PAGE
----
How Rent and Salary Can Affect Your Dental Practice Valuation

Answering the question of how much your dental practice is worth isn’t as cut and dry as assessing the market price of your house since a dental practice’s value is linked to how attractive it is as an investment for potential buyers. Every dentist has unique goals, so making the right move will depend on your understanding of how the game is played and what it means for your practice. Here’s how rent and take-home salary play out in the valuation game.

‘Circular reference’ in EBITDA

Earnings before interest, taxes, depreciation, and amortization (EBITDA) is a nonstatic evaluation that can be affected by multiple factors, including salary and rent, which are both subtracted from profits, a number that investors pay close attention to. Raising and lowering a dentist’s salary based on how taxes affect their take-home pay can affect EBITDA calculations, leading to a “circular reference” that trades off to fit a practice owner’s goals. While the owner often doesn’t have valuation in mind in this instance, rent can be a circular reference, as well.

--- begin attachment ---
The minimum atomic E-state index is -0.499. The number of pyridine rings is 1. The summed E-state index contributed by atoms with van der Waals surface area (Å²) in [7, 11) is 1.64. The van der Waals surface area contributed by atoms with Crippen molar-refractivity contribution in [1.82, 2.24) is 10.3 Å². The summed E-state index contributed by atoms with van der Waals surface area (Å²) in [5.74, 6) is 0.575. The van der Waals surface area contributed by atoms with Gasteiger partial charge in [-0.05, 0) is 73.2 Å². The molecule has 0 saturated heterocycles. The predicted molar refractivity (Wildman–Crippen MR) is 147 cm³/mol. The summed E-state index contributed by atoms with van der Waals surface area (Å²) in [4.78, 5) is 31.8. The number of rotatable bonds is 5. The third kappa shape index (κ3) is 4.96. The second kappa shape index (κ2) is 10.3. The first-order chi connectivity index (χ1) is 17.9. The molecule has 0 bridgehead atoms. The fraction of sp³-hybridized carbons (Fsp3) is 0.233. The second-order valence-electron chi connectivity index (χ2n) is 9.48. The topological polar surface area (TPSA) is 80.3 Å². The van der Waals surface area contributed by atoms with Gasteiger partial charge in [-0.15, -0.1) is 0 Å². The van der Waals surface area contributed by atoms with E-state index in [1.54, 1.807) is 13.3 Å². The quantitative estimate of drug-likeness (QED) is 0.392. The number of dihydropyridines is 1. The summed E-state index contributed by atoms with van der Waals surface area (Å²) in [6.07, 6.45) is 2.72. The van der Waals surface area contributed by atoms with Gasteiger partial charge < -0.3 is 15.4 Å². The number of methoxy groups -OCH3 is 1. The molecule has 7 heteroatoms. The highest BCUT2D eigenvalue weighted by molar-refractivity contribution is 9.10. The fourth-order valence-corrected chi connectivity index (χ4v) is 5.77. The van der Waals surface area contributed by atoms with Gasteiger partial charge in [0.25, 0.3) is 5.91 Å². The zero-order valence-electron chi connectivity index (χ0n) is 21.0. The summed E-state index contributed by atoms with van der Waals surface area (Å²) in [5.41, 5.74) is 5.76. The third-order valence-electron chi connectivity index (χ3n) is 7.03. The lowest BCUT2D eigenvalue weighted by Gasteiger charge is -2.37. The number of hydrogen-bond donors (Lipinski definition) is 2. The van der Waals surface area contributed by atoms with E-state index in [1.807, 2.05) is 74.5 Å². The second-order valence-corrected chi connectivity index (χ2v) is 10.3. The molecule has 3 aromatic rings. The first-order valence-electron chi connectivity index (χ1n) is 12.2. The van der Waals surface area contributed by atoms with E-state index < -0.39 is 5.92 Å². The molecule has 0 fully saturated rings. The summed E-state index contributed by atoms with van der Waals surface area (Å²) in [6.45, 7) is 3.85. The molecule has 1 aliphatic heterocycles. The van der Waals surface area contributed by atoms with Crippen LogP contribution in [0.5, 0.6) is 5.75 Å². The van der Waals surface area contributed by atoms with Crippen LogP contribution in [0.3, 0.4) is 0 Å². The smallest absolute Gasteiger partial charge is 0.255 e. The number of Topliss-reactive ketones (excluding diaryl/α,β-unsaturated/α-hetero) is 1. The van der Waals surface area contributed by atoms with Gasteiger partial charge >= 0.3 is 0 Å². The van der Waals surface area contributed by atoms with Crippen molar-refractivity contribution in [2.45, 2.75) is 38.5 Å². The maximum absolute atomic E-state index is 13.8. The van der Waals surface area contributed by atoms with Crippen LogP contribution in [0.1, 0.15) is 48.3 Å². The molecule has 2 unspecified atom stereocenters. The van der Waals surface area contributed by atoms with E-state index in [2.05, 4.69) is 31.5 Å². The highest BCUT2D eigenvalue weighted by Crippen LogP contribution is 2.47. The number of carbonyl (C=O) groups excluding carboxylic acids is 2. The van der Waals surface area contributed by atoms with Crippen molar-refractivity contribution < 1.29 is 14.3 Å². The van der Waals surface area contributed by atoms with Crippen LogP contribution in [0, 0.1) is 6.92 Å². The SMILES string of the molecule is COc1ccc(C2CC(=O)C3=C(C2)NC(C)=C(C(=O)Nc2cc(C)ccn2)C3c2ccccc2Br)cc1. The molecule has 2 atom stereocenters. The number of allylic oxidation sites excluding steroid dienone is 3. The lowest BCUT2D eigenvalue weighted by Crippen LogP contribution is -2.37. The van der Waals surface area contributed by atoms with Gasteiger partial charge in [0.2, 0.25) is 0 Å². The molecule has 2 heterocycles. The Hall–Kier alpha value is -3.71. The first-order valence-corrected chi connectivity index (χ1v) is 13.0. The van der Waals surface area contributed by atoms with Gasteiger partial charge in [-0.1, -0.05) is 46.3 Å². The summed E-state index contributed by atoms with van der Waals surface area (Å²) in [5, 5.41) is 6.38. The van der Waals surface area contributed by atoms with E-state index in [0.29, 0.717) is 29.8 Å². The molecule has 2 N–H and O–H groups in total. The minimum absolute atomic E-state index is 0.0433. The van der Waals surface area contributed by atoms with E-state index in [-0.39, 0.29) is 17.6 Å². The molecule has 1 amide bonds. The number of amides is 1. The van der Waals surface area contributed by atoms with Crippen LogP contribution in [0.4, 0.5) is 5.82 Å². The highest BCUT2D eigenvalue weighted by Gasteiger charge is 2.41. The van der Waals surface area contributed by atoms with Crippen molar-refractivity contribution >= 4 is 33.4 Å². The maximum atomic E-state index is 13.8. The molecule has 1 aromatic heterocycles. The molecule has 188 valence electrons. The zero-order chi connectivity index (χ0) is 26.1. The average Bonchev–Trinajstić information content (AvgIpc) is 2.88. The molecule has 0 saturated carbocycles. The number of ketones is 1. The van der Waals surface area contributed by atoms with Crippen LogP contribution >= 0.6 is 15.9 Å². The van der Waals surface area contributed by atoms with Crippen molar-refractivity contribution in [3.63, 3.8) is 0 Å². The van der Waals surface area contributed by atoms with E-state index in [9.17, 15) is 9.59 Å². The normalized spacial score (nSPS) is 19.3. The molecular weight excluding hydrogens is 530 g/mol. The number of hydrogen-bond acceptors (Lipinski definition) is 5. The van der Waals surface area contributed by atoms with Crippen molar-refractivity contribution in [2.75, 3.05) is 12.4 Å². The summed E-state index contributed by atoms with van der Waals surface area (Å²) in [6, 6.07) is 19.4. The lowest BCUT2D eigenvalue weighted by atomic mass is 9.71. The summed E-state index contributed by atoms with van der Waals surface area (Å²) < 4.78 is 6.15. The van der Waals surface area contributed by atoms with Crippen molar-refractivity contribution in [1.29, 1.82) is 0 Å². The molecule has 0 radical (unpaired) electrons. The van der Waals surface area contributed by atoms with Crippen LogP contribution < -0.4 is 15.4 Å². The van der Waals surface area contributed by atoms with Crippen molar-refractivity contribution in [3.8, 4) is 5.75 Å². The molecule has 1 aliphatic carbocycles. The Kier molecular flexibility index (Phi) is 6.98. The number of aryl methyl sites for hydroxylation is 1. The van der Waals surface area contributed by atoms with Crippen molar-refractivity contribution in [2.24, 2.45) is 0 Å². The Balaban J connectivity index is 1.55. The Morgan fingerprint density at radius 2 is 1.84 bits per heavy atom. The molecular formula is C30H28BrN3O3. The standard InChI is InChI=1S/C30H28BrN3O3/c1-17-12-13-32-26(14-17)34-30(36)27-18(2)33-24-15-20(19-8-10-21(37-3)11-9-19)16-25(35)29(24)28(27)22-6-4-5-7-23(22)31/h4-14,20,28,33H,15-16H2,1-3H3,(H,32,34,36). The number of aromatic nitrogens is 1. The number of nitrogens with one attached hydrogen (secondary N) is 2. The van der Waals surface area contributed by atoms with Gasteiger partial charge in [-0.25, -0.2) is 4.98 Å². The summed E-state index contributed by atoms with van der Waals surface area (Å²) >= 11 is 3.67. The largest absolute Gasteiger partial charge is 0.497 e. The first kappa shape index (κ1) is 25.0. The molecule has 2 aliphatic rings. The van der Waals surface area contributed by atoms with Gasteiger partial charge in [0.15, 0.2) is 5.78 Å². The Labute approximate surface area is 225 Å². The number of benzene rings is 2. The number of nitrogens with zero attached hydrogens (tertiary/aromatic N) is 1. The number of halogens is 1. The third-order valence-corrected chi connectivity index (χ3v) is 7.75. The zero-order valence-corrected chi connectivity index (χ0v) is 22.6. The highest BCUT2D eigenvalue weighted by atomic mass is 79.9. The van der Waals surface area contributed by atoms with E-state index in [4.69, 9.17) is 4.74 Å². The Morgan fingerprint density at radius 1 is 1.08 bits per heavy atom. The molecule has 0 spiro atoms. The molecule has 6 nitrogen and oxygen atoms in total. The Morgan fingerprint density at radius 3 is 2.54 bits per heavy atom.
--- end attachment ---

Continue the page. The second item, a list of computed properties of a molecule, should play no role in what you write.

Rent factor

Valuation gets complicated when the dental practice also owns the real estate that it occupies, in which case the dentist pays rent that doesn’t reflect the market value of the rent in their area. Because it can be higher or lower than the prevailing market standard, it can lead to another circular reference that significantly affects EBITDA when valuing a practice. When the rent is adjusted to reflect the true market value, the amount is directly added to or subtracted from EBITDA, making the practice correspondingly more or less attractive to investors.

Big picture

Salary and rent should be top of mind when selling a dental practice since they are both linked to EBITDA. Though raising or lowering one or both to meet the market rate can produce a strong return on the sale while staying on board under the new ownership at a higher salary level, it would take a full five years to make up the difference in price (even longer if the opportunity cost or the time value of money is factored in). With a bit of forward-thinking and planning, both salary and rent can both be leveraged to create a favorable circular reference that meets seller and buyer goals.

What’s next?

Contact the experts at Professional Transition Strategies for more guidance on how to produce a favorable valuation for your dental practice.

Read the full article from PTS CEO and Founder Kyle Francis on